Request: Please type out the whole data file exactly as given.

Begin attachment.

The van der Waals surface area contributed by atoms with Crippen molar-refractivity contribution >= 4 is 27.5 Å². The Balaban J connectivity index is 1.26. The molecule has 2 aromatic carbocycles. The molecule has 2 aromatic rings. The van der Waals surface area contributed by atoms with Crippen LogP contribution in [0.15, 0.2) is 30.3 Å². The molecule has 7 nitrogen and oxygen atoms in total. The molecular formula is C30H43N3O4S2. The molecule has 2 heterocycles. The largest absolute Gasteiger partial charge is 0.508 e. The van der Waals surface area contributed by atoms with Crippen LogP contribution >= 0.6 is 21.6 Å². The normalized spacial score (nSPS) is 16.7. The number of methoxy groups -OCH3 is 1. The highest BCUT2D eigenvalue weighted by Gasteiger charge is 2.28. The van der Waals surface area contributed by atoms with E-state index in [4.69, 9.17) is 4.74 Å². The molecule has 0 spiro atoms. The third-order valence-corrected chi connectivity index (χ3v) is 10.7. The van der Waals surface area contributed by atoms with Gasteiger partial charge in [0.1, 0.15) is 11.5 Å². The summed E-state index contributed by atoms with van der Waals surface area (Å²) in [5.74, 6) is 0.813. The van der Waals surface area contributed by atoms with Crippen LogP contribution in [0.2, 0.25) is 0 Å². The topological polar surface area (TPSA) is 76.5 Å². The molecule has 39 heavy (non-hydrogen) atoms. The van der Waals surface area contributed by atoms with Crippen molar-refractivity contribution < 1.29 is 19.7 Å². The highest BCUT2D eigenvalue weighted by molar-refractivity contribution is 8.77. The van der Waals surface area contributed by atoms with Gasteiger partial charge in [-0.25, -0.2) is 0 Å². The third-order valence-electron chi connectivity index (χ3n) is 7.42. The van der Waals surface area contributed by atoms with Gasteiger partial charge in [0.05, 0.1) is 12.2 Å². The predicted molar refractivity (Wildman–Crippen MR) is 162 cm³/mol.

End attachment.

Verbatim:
The van der Waals surface area contributed by atoms with Crippen molar-refractivity contribution >= 4 is 27.5 Å². The Balaban J connectivity index is 1.26. The molecule has 2 aromatic carbocycles. The molecule has 2 aromatic rings. The van der Waals surface area contributed by atoms with Crippen LogP contribution in [0.15, 0.2) is 30.3 Å². The molecule has 7 nitrogen and oxygen atoms in total. The molecular formula is C30H43N3O4S2. The molecule has 2 heterocycles. The largest absolute Gasteiger partial charge is 0.508 e. The van der Waals surface area contributed by atoms with Crippen LogP contribution >= 0.6 is 21.6 Å². The normalized spacial score (nSPS) is 16.7. The number of methoxy groups -OCH3 is 1. The highest BCUT2D eigenvalue weighted by Gasteiger charge is 2.28. The van der Waals surface area contributed by atoms with E-state index in [4.69, 9.17) is 4.74 Å². The molecule has 0 spiro atoms. The third-order valence-corrected chi connectivity index (χ3v) is 10.7. The van der Waals surface area contributed by atoms with Gasteiger partial charge in [0.1, 0.15) is 11.5 Å². The summed E-state index contributed by atoms with van der Waals surface area (Å²) in [5.74, 6) is 0.813. The van der Waals surface area contributed by atoms with Crippen LogP contribution in [0.2, 0.25) is 0 Å². The topological polar surface area (TPSA) is 76.5 Å². The molecule has 39 heavy (non-hydrogen) atoms. The van der Waals surface area contributed by atoms with Crippen molar-refractivity contribution < 1.29 is 19.7 Å². The highest BCUT2D eigenvalue weighted by molar-refractivity contribution is 8.77. The van der Waals surface area contributed by atoms with Gasteiger partial charge in [-0.25, -0.2) is 0 Å². The third-order valence-electron chi connectivity index (χ3n) is 7.42. The van der Waals surface area contributed by atoms with Gasteiger partial charge in [0.05, 0.1) is 12.2 Å². The predicted molar refractivity (Wildman–Crippen MR) is 162 cm³/mol.